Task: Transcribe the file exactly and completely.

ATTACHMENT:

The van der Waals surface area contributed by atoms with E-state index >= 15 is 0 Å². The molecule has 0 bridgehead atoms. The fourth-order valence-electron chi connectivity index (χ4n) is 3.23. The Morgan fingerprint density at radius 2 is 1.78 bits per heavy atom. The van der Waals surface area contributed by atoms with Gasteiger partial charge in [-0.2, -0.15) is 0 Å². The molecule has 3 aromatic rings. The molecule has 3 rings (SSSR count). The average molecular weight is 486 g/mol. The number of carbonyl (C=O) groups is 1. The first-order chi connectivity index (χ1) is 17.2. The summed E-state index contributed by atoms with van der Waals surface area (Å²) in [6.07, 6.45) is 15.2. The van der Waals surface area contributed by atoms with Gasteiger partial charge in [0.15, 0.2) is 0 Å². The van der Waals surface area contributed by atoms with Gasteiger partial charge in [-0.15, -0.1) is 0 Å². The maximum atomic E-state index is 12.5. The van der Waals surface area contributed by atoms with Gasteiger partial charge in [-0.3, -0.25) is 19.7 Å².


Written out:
The van der Waals surface area contributed by atoms with E-state index >= 15 is 0 Å². The molecule has 0 bridgehead atoms. The fourth-order valence-electron chi connectivity index (χ4n) is 3.23. The Morgan fingerprint density at radius 2 is 1.78 bits per heavy atom. The van der Waals surface area contributed by atoms with Gasteiger partial charge in [-0.2, -0.15) is 0 Å². The molecule has 3 aromatic rings. The molecule has 3 rings (SSSR count). The average molecular weight is 486 g/mol. The number of carbonyl (C=O) groups is 1. The first-order chi connectivity index (χ1) is 17.2. The summed E-state index contributed by atoms with van der Waals surface area (Å²) in [6.07, 6.45) is 15.2. The van der Waals surface area contributed by atoms with Gasteiger partial charge in [0.15, 0.2) is 0 Å². The van der Waals surface area contributed by atoms with Gasteiger partial charge in [-0.15, -0.1) is 0 Å². The maximum atomic E-state index is 12.5. The van der Waals surface area contributed by atoms with Gasteiger partial charge in [-0.3, -0.25) is 19.7 Å².